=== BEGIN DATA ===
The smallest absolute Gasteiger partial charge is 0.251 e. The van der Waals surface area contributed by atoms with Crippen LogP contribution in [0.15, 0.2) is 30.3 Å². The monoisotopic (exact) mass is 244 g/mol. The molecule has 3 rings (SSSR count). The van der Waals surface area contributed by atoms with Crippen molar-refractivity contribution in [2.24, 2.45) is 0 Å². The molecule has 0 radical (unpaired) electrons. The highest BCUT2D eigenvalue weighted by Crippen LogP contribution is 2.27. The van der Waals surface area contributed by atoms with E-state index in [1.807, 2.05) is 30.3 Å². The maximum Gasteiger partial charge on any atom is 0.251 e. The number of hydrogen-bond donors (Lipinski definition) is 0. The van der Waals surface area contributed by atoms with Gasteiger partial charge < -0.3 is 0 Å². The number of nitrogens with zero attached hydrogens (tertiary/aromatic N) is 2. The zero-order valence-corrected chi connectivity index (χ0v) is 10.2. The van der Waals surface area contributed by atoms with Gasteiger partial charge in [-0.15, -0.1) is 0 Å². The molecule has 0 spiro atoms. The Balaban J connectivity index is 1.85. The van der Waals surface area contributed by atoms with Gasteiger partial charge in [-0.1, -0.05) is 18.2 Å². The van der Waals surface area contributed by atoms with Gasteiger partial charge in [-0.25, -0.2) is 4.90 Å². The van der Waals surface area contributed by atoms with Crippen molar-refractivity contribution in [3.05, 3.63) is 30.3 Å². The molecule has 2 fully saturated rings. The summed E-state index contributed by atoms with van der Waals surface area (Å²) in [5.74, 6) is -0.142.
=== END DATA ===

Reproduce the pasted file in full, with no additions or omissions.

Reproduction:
The smallest absolute Gasteiger partial charge is 0.251 e. The van der Waals surface area contributed by atoms with Crippen LogP contribution in [0.15, 0.2) is 30.3 Å². The monoisotopic (exact) mass is 244 g/mol. The molecule has 3 rings (SSSR count). The van der Waals surface area contributed by atoms with Crippen molar-refractivity contribution in [2.24, 2.45) is 0 Å². The molecule has 0 radical (unpaired) electrons. The highest BCUT2D eigenvalue weighted by Crippen LogP contribution is 2.27. The van der Waals surface area contributed by atoms with E-state index in [1.807, 2.05) is 30.3 Å². The maximum Gasteiger partial charge on any atom is 0.251 e. The number of hydrogen-bond donors (Lipinski definition) is 0. The van der Waals surface area contributed by atoms with Gasteiger partial charge < -0.3 is 0 Å². The number of nitrogens with zero attached hydrogens (tertiary/aromatic N) is 2. The zero-order valence-corrected chi connectivity index (χ0v) is 10.2. The van der Waals surface area contributed by atoms with Gasteiger partial charge in [-0.15, -0.1) is 0 Å². The molecule has 0 spiro atoms. The Balaban J connectivity index is 1.85. The van der Waals surface area contributed by atoms with Gasteiger partial charge in [-0.1, -0.05) is 18.2 Å². The van der Waals surface area contributed by atoms with Gasteiger partial charge in [-0.25, -0.2) is 4.90 Å². The van der Waals surface area contributed by atoms with Crippen molar-refractivity contribution in [3.05, 3.63) is 30.3 Å². The molecule has 2 fully saturated rings. The summed E-state index contributed by atoms with van der Waals surface area (Å²) in [5.74, 6) is -0.142.